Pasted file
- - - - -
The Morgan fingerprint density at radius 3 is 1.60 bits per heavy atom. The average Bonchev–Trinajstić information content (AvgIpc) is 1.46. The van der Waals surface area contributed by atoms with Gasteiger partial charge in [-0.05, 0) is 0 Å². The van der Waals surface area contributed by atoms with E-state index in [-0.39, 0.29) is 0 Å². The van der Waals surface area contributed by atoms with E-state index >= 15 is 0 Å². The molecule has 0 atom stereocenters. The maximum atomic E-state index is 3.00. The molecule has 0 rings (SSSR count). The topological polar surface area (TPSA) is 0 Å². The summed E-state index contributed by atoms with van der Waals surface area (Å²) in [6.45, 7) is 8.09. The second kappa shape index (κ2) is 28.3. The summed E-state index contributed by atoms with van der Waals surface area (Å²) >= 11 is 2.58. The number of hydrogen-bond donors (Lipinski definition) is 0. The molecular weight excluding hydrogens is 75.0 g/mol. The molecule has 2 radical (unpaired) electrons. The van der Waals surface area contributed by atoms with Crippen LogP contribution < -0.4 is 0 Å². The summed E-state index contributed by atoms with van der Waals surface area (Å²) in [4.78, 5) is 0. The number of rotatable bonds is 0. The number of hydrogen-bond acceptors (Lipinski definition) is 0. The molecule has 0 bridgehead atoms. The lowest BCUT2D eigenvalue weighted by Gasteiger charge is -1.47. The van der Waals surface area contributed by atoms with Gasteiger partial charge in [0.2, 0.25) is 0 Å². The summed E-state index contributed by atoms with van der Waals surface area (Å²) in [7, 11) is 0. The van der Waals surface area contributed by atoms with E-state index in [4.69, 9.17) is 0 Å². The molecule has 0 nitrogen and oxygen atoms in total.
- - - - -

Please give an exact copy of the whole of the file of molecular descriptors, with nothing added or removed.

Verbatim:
The Morgan fingerprint density at radius 3 is 1.60 bits per heavy atom. The average Bonchev–Trinajstić information content (AvgIpc) is 1.46. The van der Waals surface area contributed by atoms with Gasteiger partial charge in [-0.05, 0) is 0 Å². The van der Waals surface area contributed by atoms with E-state index in [-0.39, 0.29) is 0 Å². The van der Waals surface area contributed by atoms with E-state index >= 15 is 0 Å². The molecule has 0 atom stereocenters. The maximum atomic E-state index is 3.00. The molecule has 0 rings (SSSR count). The topological polar surface area (TPSA) is 0 Å². The summed E-state index contributed by atoms with van der Waals surface area (Å²) in [6.45, 7) is 8.09. The second kappa shape index (κ2) is 28.3. The summed E-state index contributed by atoms with van der Waals surface area (Å²) >= 11 is 2.58. The number of hydrogen-bond donors (Lipinski definition) is 0. The molecular weight excluding hydrogens is 75.0 g/mol. The molecule has 2 radical (unpaired) electrons. The van der Waals surface area contributed by atoms with Crippen LogP contribution < -0.4 is 0 Å². The summed E-state index contributed by atoms with van der Waals surface area (Å²) in [4.78, 5) is 0. The number of rotatable bonds is 0. The number of hydrogen-bond acceptors (Lipinski definition) is 0. The molecule has 0 bridgehead atoms. The lowest BCUT2D eigenvalue weighted by Gasteiger charge is -1.47. The van der Waals surface area contributed by atoms with Gasteiger partial charge in [0.2, 0.25) is 0 Å². The summed E-state index contributed by atoms with van der Waals surface area (Å²) in [7, 11) is 0. The van der Waals surface area contributed by atoms with E-state index in [4.69, 9.17) is 0 Å². The molecule has 0 nitrogen and oxygen atoms in total.